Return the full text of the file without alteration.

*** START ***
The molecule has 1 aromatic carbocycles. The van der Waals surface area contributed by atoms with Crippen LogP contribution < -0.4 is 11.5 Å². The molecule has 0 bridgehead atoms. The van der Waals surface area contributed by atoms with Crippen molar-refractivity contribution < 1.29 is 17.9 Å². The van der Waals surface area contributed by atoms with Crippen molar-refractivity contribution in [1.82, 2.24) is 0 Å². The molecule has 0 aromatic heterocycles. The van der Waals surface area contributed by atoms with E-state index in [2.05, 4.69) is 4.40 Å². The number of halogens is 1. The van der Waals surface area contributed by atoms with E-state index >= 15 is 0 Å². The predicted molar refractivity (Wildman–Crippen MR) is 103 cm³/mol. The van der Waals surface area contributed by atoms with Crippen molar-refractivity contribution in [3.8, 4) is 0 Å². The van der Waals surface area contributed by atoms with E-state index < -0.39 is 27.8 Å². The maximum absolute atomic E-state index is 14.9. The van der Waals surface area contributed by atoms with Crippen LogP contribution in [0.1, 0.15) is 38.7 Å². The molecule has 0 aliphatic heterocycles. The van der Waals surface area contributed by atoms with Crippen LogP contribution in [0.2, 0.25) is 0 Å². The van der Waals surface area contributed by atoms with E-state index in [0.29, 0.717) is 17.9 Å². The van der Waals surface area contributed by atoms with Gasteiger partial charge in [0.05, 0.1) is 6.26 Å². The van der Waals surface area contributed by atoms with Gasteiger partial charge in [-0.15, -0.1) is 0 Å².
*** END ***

The molecule has 1 aromatic carbocycles. The van der Waals surface area contributed by atoms with Crippen LogP contribution < -0.4 is 11.5 Å². The molecule has 0 bridgehead atoms. The van der Waals surface area contributed by atoms with Crippen molar-refractivity contribution < 1.29 is 17.9 Å². The van der Waals surface area contributed by atoms with Crippen molar-refractivity contribution in [1.82, 2.24) is 0 Å². The molecule has 0 aromatic heterocycles. The van der Waals surface area contributed by atoms with E-state index in [2.05, 4.69) is 4.40 Å². The number of halogens is 1. The van der Waals surface area contributed by atoms with E-state index >= 15 is 0 Å². The predicted molar refractivity (Wildman–Crippen MR) is 103 cm³/mol. The van der Waals surface area contributed by atoms with Crippen molar-refractivity contribution in [3.8, 4) is 0 Å². The van der Waals surface area contributed by atoms with E-state index < -0.39 is 27.8 Å². The maximum absolute atomic E-state index is 14.9. The van der Waals surface area contributed by atoms with Crippen LogP contribution in [0.1, 0.15) is 38.7 Å². The molecule has 0 aliphatic heterocycles. The van der Waals surface area contributed by atoms with Crippen LogP contribution in [0.2, 0.25) is 0 Å². The van der Waals surface area contributed by atoms with E-state index in [0.29, 0.717) is 17.9 Å². The van der Waals surface area contributed by atoms with Gasteiger partial charge in [0.05, 0.1) is 6.26 Å². The van der Waals surface area contributed by atoms with Gasteiger partial charge in [-0.15, -0.1) is 0 Å².